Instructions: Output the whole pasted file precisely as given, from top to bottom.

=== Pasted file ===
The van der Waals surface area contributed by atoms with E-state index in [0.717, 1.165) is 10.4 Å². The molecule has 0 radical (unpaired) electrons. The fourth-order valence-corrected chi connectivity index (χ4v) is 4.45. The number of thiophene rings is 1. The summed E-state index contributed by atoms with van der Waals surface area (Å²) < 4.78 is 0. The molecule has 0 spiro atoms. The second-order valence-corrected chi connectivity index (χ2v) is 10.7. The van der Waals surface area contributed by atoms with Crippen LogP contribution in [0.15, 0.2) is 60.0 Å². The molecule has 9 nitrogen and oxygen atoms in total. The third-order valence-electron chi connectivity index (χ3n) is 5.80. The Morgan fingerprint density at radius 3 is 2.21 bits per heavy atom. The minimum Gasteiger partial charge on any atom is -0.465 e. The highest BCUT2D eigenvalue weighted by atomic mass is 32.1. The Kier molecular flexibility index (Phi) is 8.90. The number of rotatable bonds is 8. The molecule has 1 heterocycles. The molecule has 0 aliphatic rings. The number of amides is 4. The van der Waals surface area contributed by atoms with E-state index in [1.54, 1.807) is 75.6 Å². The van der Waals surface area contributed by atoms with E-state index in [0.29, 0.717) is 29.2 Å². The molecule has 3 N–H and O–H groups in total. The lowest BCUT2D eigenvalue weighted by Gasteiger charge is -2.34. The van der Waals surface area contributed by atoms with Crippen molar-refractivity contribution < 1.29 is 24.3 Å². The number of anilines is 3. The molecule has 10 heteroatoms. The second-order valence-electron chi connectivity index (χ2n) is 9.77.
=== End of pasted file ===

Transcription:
The van der Waals surface area contributed by atoms with E-state index in [0.717, 1.165) is 10.4 Å². The molecule has 0 radical (unpaired) electrons. The fourth-order valence-corrected chi connectivity index (χ4v) is 4.45. The number of thiophene rings is 1. The summed E-state index contributed by atoms with van der Waals surface area (Å²) < 4.78 is 0. The molecule has 0 spiro atoms. The second-order valence-corrected chi connectivity index (χ2v) is 10.7. The van der Waals surface area contributed by atoms with Crippen LogP contribution in [0.15, 0.2) is 60.0 Å². The molecule has 9 nitrogen and oxygen atoms in total. The third-order valence-electron chi connectivity index (χ3n) is 5.80. The Morgan fingerprint density at radius 3 is 2.21 bits per heavy atom. The minimum Gasteiger partial charge on any atom is -0.465 e. The highest BCUT2D eigenvalue weighted by atomic mass is 32.1. The Kier molecular flexibility index (Phi) is 8.90. The number of rotatable bonds is 8. The molecule has 1 heterocycles. The molecule has 0 aliphatic rings. The number of amides is 4. The van der Waals surface area contributed by atoms with E-state index in [1.54, 1.807) is 75.6 Å². The van der Waals surface area contributed by atoms with E-state index in [0.29, 0.717) is 29.2 Å². The molecule has 3 N–H and O–H groups in total. The lowest BCUT2D eigenvalue weighted by Gasteiger charge is -2.34. The van der Waals surface area contributed by atoms with Crippen molar-refractivity contribution < 1.29 is 24.3 Å². The number of anilines is 3. The molecule has 10 heteroatoms. The second-order valence-electron chi connectivity index (χ2n) is 9.77.